The detectives saw “a lot of blood.” There was blood splattered on the walls of the hallway, on a bathroom door, on a closet door, and on the hallway ceiling. Shanks's body was in a pool of blood. He was wearing a white T-shirt that was blood-soaked and brown pants. Shanks had a shoe on only one foot. The other foot was bare.
Shanks's body was “in a state of decomposition” and was the source of the strong odor. It had several stab and/or puncture wounds, which were later determined to be the cause of his death. Near Shanks's body, the detectives found a bloody nine-inch knife “minus the handle,” the handle of a hammer, the bloodied head of that hammer, and a bloody pair of scissors.
Past Shanks's body was a linen closet. The linen closet door was bloody and open. A safe had been removed from the linen closet and placed on the floor, about two feet into the hallway. The safe had been broken into. The top of the safe had been punctured, and the hinges of the safe door had been pried so that the door hung open. On the floor near the safe were several different types of tools. The safe was empty.
After conducting further investigation, the detectives obtained an arrest warrant for Griffith, who, to the detectives' knowledge, was sixteen years old at the time.
Angel Mazariegos testified that on May 16, 1985, five days after Shanks was killed, he was “hanging out” with Griffith when police officers approached. Before the officers could approach, Griffith told Mazariegos that if the police asked for him, Mazariegos should tell them he did not know Griffith.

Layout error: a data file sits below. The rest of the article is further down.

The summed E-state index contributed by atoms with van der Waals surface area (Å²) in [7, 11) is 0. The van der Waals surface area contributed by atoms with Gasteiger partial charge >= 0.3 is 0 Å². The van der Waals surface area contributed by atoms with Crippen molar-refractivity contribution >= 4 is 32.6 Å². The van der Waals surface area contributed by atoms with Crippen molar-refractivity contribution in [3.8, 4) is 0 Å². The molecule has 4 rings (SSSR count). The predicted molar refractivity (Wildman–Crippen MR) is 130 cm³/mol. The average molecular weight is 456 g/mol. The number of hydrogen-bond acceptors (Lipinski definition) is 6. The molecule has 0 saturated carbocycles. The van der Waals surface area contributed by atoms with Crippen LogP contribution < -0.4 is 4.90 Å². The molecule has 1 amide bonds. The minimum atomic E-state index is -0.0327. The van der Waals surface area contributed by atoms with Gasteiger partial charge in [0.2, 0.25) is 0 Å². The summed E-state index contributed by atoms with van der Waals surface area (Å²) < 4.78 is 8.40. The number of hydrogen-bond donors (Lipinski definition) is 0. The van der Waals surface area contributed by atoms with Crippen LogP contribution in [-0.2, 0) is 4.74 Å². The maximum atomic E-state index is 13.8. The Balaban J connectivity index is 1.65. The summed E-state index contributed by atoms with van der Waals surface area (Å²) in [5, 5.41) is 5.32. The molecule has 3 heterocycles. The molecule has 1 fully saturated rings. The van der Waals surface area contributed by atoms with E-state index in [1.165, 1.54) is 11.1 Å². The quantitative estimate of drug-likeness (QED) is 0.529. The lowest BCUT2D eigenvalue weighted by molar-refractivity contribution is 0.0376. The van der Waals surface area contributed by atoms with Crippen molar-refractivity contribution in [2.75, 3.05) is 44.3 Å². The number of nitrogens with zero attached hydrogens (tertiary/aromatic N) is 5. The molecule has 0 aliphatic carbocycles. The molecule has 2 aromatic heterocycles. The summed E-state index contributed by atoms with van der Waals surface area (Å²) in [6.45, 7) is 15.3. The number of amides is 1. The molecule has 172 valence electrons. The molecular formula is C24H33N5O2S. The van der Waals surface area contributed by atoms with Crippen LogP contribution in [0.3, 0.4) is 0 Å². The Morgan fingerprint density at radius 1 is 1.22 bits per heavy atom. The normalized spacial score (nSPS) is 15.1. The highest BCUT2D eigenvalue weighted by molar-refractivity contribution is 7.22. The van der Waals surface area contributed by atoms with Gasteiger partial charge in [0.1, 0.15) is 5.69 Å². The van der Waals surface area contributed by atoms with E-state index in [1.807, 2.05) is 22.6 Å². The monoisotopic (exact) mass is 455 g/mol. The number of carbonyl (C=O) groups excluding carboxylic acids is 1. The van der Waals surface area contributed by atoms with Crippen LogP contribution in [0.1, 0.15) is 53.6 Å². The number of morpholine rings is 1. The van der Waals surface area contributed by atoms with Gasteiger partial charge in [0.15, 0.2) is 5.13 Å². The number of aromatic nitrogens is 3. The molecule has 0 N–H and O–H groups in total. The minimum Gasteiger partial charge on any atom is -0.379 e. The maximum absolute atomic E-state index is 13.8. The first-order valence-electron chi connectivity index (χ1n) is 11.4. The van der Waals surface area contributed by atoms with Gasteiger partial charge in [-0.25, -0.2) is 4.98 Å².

When the police approached, they asked Mazariegos and Griffith if they knew an Evan Griffith, because they were looking for him. Both Mazariegos and Griffith replied they did not know an Evan Griffith. After the police checked their identifications-Griffith used a false ID-and left, Griffith admitted the police were looking for him because “he had committed a murder, and he killed his roommate over money.” Griffith later added that he needed to get out of town. He specifically mentioned Milwaukee, Wisconsin.
Mazariegos felt “surprised” and “overwhelmed” by Griffith's admissions. He left Griffith at a building on North Oakley. He later returned with the police, but Griffith was gone. He then went with the police officers to the Area 6 police station and gave a statement.
Lopez Lminggio testified that sometime after May 16, 1985, Griffith came to his home in Lake Geneva, Wisconsin. Lminggio was like “a big brother” to Griffith. He had known him for a few months.